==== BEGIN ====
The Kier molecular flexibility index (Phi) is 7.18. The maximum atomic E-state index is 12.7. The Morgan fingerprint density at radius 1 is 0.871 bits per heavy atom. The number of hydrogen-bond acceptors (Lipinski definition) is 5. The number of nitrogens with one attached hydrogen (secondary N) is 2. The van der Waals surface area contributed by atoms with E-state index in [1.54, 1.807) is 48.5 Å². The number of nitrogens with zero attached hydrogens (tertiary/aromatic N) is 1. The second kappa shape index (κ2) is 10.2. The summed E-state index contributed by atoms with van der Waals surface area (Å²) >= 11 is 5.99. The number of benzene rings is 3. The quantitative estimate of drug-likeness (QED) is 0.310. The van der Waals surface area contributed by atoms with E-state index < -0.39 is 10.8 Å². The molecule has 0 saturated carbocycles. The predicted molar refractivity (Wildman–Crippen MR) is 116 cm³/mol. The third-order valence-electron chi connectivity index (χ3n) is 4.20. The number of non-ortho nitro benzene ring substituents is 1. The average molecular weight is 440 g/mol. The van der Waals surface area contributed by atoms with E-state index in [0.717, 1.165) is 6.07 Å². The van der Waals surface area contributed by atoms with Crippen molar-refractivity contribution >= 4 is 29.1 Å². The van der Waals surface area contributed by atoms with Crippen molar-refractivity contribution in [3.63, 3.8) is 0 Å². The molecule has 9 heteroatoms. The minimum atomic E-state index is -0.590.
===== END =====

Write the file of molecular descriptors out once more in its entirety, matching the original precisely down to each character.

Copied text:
The Kier molecular flexibility index (Phi) is 7.18. The maximum atomic E-state index is 12.7. The Morgan fingerprint density at radius 1 is 0.871 bits per heavy atom. The number of hydrogen-bond acceptors (Lipinski definition) is 5. The number of nitrogens with one attached hydrogen (secondary N) is 2. The van der Waals surface area contributed by atoms with E-state index in [1.54, 1.807) is 48.5 Å². The number of nitrogens with zero attached hydrogens (tertiary/aromatic N) is 1. The second kappa shape index (κ2) is 10.2. The summed E-state index contributed by atoms with van der Waals surface area (Å²) >= 11 is 5.99. The number of benzene rings is 3. The quantitative estimate of drug-likeness (QED) is 0.310. The van der Waals surface area contributed by atoms with E-state index < -0.39 is 10.8 Å². The molecule has 0 saturated carbocycles. The predicted molar refractivity (Wildman–Crippen MR) is 116 cm³/mol. The third-order valence-electron chi connectivity index (χ3n) is 4.20. The number of non-ortho nitro benzene ring substituents is 1. The average molecular weight is 440 g/mol. The van der Waals surface area contributed by atoms with E-state index in [0.717, 1.165) is 6.07 Å². The van der Waals surface area contributed by atoms with Crippen molar-refractivity contribution >= 4 is 29.1 Å². The van der Waals surface area contributed by atoms with Crippen molar-refractivity contribution in [3.63, 3.8) is 0 Å². The molecule has 9 heteroatoms. The minimum atomic E-state index is -0.590.